Battling for Survival
America’s bats are losing the
battle against White Nose Syndrome. What does
that mean for our future?
by Dawn Merritt
It’s not unusual for cavers to come across hibernating bats during cold winter months. However, in February 2006, a caver visiting a popular site outside Albany, New York, found something he’d never seen before: Bats with a white substance on their muzzles. He also found 18 dead bats on the floor of the cave. The caver photographed both groups of bats but did not feel cause for alarm – in fact, he didn’t even report what he’d found until two years later, when it became a key piece of a larger puzzle.
In the early months of 2007, biologists from the New York State Department of Environmental Conservation documented unusual bat behaviors and mortality. They found bats emerging from caves during hibernation, flying erratically – and several hundred dead bats. By 2008, the danger was clear. A disease affecting bats had spread from New York to three nearby states – Connecticut, Massachusetts, and Vermont – and the mortality rate for affected bats was more than 90 percent.
Scientists named the new disease White Nose Syndrome (WNS) after the white material growing on the bats’ noses. To date, more than one million hibernating bats have died from WNS along the East Coast, from Tennessee all the way up to Ontario, Canada. In 2010, suspected cases of WNS were identified as far west as Oklahoma and Missouri, and infected sites were found this year in Indiana and North Carolina. Once one bat in a hibernating population is infected, the mortality rate for the whole site is nearly 100 percent within two years. And so far, scientists have found no way to stop the spread of the disease.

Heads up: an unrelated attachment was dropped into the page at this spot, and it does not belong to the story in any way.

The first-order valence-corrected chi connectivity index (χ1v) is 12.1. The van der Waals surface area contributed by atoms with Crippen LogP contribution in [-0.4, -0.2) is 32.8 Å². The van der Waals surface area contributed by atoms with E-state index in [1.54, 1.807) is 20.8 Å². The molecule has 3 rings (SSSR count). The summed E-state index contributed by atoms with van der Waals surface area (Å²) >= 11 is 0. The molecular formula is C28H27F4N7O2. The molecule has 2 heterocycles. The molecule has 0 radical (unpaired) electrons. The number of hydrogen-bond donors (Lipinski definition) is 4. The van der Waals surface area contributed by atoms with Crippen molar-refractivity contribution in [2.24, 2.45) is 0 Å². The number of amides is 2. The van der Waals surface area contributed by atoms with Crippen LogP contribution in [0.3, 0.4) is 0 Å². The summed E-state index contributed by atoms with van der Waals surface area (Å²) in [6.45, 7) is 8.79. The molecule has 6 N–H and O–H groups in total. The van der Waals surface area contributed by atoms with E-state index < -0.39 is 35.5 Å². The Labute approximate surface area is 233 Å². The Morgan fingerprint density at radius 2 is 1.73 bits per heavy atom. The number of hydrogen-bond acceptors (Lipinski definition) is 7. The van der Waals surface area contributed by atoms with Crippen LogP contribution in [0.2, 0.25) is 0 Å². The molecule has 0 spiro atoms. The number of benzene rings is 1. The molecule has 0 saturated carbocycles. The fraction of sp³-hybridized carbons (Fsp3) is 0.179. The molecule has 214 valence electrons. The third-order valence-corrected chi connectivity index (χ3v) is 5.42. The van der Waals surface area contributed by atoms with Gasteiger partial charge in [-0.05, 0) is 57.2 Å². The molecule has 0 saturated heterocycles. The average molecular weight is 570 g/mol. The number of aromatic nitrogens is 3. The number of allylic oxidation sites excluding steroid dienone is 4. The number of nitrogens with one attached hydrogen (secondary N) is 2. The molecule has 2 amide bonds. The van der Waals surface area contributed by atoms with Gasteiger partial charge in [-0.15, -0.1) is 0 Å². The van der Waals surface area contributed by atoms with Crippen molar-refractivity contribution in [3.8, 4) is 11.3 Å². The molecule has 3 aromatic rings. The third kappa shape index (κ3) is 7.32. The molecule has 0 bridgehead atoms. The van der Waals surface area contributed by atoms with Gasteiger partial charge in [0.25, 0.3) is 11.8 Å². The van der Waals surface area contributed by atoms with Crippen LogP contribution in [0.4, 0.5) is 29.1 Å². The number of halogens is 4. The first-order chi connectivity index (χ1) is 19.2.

The Benefits of Bats
Although bats are most often portrayed as the stuff of Halloween pranks and gothic folk tales, people in the conservation community know that bats play a critical role in ecosystems across the country. Bats have an amazing appetite for insects. From mosquitoes to crop-damaging moths, bats eat what bugs us.
According to Bat Conservation International (BCI), bats are the primary predators of insects that cost American farmers and foresters billions of dollars each year. For example, Mexican free-tailed bats from central Texas eat approximately two million pounds of insects every night, mostly corn earworm moths. Corn earworms are responsible for corn crop losses in the southern United States of up to 16 percent and sweet corn losses of up to 50 percent. The corn earworm diet also includes tomatoes, cotton, green beans, lettuce, peppers, and soybeans. Each female moth can lay 500 to 2,000 eggs during her 2-week life span, so bat consumption of these moths can drastically reduce the number of crop-eating larvae each year.